e all have those undesirable yet mandatory moments in our lives. Actors have to sit in the makeup chair for an hour before a shoot. Plumbers have to plunge clogged toilets. Politicians have to deal with other politicians. As a video game journalist, my cross to bear is having to play Mario Party sequel after Mario Party sequel. At least this time, I get to try to warn you against doing the same thing. Don’t play this game.
Even at its most basic level, Mario Party is flawed. Yes, you play minigames against the other players. However, the reward for winning or consequence for losing is nil. If I win, I get a handful of coins. If I lose, someone else gets those coins. The thing is, coins as a whole don’t mean a darn thing in the game – it’s stars that you’re really after. Strange then that 90% of the game deals with coins changing hands, and stars are treated as an afterthought. Of course, I spent 90% of my time with Mario Party 5 riddled with thoughts that I need a raise for having to play this clump of dung. Again, don’t play this game.
At least some of the minigames, even without any motivation to win them, are passable. It’s doubtlessly harder to make quick gaming scenarios for multiple users than it is to craft single-player thrills like Wario Ware’s. Many are unimaginative, and you’ll be repeating a few of them even if you only play through once, but they are by far the best part of this title. I think the most creativity went into those games where it’s one player against everyone else. If this series became Mario Minigame – without any of the slow, tedious, painful board game elements – it wouldn’t be quite as rancid, though it would still stink. But, as is, you shouldn’t play this game.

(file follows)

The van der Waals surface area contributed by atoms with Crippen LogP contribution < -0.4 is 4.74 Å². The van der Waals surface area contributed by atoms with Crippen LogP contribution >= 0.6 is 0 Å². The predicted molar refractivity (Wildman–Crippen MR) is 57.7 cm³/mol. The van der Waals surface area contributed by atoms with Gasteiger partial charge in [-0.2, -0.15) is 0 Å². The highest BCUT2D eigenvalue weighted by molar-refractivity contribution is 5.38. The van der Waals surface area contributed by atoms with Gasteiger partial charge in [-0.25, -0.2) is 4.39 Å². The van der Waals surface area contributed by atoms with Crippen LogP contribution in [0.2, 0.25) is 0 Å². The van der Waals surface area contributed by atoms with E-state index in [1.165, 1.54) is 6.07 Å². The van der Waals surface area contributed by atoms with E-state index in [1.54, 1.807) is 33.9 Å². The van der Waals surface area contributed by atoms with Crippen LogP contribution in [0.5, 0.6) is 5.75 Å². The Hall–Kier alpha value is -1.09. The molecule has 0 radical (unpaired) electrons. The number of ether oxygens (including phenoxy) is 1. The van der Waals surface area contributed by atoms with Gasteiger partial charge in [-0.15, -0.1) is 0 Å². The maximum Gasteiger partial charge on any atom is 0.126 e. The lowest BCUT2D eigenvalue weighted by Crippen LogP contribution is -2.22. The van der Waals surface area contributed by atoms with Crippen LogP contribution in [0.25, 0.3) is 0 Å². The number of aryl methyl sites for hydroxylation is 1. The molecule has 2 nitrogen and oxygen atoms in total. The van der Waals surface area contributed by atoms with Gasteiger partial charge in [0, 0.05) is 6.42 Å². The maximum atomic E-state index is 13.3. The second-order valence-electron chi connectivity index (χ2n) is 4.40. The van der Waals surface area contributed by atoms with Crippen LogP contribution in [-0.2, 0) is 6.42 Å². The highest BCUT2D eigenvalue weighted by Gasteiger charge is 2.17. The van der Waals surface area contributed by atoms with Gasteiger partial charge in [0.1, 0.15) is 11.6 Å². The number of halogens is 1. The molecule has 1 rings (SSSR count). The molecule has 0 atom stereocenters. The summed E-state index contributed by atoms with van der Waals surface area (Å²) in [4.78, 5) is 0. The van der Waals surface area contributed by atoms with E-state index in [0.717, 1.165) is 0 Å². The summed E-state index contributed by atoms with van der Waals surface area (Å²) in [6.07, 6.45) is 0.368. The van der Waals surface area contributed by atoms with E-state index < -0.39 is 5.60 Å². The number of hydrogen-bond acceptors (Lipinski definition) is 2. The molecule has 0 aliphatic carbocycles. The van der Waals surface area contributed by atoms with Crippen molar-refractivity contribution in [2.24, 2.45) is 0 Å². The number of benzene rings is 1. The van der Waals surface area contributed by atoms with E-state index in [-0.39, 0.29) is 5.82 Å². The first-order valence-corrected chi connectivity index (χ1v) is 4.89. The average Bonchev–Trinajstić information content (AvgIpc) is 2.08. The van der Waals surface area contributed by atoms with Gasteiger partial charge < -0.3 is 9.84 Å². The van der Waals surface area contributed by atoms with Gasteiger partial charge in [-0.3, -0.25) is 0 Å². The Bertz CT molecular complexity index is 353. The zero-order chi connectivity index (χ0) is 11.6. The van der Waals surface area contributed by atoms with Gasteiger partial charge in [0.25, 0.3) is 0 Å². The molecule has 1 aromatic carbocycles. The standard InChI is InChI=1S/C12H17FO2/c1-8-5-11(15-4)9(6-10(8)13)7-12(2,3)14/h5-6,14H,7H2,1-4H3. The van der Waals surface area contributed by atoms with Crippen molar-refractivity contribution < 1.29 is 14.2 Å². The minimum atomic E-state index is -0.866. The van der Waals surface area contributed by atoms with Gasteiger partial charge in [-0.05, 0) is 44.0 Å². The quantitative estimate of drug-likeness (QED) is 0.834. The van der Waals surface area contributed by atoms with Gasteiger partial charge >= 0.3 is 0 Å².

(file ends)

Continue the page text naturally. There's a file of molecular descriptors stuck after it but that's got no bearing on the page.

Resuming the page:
Any semblance of strategy will eventually fail you – sooner rather than later. Basically, the rules are rubbish. This is because there are so many variables that alter the course of the game at the drop of a hat. Coins get redistributed, the star moves to another part of the board, and any power-ups you may collect are easily swiped from your hands. Of course, the best strategy is to not play this game.
Like Pavlov’s dogs, I may have become subconsciously ingrained to wince every time I play Mario Party. However, I need only see the looks of abject horror on the faces of any newbies playing the game with me (i.e. Jeremy and Adam) for the first time to know this is universal. The only laughs come from knowing your friends are suffering the same punishment as you are. They have to see the same save screen after every turn. They have to deal with the homestretch taking even longer than the early portion of the game. They’re cursing this to anyone within earshot, just like you.
Don’t play this game. Seriously. Maybe then, Nintendo will get the message, and this scourge of software will disappear from existence once and for all. You make all the difference. You vote with your wallet. Just say no to Mario Party. Thank you.